Though much is made of sexuality not hampering the careers of performers, it seems that the reality of being gay in Hollywood may tell a slightly different story.
A new report published by the Screen Actors Guild‐American Federation of Television and Radio Artists (SAG-AFTRA) has concluded that many gay performers have experienced some form of discrimination or homophobia while working.
The research, conducted by the Williams Institute, a think tank at UCLA, surveyed 5,700 SAG-AFTRA members in 2012.
Over 50% said that they had heard either directors or producers making derogatory, anti-gay comments, with 53% of LGBT respondents believing that directors and producers are biased against LGBT performers in hiring.
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Meanwhile, a third of LGBT actors who took part in the research said that they had witnessed disrespectful treatment of other gay actors on set, with an eighth of non-LGBT actors saying they had also seen such behaviour.
9% said that they had ben turned down for a role because the director, casting director or producer believed them to be gay.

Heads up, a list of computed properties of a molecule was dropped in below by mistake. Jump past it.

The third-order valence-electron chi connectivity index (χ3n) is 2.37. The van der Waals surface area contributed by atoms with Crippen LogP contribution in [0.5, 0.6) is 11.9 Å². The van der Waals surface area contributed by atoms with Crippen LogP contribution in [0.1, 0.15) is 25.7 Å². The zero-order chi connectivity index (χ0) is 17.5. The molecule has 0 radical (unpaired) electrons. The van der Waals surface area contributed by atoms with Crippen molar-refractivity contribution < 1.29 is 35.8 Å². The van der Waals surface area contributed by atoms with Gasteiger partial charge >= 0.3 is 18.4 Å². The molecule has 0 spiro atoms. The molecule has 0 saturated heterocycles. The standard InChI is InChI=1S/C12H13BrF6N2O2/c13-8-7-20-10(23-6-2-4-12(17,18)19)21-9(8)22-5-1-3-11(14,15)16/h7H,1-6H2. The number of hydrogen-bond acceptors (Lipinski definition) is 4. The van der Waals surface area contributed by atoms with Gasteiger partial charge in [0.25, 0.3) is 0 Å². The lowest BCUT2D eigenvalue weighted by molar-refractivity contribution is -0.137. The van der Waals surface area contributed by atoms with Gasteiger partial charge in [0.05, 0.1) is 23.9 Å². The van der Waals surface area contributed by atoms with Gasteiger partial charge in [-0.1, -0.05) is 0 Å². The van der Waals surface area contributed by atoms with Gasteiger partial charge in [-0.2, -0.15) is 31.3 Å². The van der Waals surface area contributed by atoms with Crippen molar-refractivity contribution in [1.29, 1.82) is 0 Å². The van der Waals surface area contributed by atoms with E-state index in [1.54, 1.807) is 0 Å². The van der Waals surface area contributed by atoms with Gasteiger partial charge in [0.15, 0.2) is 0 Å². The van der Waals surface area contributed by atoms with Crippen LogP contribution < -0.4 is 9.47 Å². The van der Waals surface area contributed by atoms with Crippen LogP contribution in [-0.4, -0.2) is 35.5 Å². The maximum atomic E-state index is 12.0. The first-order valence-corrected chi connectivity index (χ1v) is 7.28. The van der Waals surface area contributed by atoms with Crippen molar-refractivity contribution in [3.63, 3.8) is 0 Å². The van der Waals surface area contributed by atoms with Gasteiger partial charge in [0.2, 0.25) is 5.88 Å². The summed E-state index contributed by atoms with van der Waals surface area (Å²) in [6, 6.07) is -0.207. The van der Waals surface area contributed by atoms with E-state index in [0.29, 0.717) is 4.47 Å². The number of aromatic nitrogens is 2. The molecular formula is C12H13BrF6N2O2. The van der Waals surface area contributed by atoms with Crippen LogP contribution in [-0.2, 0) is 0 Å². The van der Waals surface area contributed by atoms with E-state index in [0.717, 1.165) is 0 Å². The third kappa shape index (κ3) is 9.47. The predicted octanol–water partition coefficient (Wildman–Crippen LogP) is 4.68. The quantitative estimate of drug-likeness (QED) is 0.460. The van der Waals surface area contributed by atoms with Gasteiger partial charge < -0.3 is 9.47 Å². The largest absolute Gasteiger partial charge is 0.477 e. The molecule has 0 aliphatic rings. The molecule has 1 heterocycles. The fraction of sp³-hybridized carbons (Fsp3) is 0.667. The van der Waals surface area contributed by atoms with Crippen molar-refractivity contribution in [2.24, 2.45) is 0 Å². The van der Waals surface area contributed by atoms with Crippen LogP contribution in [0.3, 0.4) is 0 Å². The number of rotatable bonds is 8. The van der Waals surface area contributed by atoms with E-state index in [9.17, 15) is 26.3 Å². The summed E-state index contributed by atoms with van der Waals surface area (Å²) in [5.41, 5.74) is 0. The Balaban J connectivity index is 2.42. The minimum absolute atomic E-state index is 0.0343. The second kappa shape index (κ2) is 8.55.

Another gay actor said: “Despite being gay, some casting agents/directors won’t even hire me for gay roles, because they don’t feel I ‘look’ gay.”
However, there were also positive results from the survey, with 72% of gay actors saying that coming out had no effect on their careers, and would encourage other LGBT performers to do so too.
80% of respondents also agreed that transgender performers can play non-transgender roles equally as well as non-trans performers, though LGBT respondents are less likely than straight respondents to have an agent, which may put LGBT performers at a disadvantage when looking for work.